No game is more alive than baseball, a pot of gold at the end of a rainbow - God's promise that he'll never wreck the world again. (Boy, wasn't THAT a lie!)

I'm pretty torn about this ending, being fond of symbols as I am. I was younger when they tore Riverfront down - yeah, it was only four years ago, but four years makes a huge difference in your twenties - and I didn't attend the last game there. I did have a few tears in my eyes as I watched the implosion - it wasn't just a building, it was my childhood. It was the Big Red Machine and the 1990 World Series. It was Eric Davis and Barry Larkin and Chris Sabo and Tom Browning. But it didn't hit in me in the same way as going to the last game at RFK because by the time they tore Riverfront down, I had been long gone from Ohio. The last game at RFK coincides with my departure from Washington, so it's the end of a chapter of my life.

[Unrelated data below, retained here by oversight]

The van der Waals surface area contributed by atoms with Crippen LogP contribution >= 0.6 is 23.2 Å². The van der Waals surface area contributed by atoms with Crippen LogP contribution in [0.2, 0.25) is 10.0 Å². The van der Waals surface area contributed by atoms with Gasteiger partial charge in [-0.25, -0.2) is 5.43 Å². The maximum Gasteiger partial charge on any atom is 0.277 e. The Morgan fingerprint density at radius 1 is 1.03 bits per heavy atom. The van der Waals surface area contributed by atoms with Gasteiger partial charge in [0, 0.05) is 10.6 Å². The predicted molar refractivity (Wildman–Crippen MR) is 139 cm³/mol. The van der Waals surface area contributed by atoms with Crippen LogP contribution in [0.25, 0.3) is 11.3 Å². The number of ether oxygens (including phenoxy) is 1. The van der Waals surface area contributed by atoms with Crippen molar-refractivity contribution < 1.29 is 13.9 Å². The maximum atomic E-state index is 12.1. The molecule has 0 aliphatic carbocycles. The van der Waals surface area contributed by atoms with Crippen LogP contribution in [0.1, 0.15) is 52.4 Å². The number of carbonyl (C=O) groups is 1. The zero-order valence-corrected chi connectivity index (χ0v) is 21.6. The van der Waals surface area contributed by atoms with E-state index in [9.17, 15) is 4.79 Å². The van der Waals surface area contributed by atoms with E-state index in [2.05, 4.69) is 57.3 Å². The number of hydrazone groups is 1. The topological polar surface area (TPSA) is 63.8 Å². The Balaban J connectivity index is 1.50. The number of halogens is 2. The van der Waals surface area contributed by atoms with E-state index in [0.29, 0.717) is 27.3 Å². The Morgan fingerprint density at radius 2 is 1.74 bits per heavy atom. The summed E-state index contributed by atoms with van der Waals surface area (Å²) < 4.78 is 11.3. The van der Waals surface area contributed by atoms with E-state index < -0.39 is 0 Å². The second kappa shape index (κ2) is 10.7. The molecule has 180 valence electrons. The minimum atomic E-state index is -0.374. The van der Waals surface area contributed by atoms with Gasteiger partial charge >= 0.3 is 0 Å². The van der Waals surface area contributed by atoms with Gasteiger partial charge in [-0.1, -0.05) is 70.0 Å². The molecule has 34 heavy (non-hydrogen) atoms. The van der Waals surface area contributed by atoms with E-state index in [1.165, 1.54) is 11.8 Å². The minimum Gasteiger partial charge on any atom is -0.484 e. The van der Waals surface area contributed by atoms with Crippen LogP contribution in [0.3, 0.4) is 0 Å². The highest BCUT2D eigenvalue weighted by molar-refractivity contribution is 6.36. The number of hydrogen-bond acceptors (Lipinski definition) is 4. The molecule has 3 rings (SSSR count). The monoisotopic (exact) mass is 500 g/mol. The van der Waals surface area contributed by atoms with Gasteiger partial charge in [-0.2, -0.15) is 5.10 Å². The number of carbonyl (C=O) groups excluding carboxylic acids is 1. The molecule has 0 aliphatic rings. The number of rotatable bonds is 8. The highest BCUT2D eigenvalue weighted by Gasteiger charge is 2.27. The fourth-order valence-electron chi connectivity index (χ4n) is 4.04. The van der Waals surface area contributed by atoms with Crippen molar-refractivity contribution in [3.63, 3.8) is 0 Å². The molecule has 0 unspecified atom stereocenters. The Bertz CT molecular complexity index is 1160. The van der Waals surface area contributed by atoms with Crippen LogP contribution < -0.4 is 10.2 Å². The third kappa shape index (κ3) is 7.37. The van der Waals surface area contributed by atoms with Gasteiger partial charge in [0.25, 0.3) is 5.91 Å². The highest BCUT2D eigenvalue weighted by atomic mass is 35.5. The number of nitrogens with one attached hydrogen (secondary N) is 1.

The team woke up in the late innings, like that 2005 team with all of its comeback wins. I remember thinking back then that no late deficit was insurmountable. On Sunday, that feeling returned to me, and I think the whole stadium kind of felt like we were going to win. We had to, I needed it, I needed to end it all on a good note, a note that I can hum sometime in the future when I'm thinking about DC.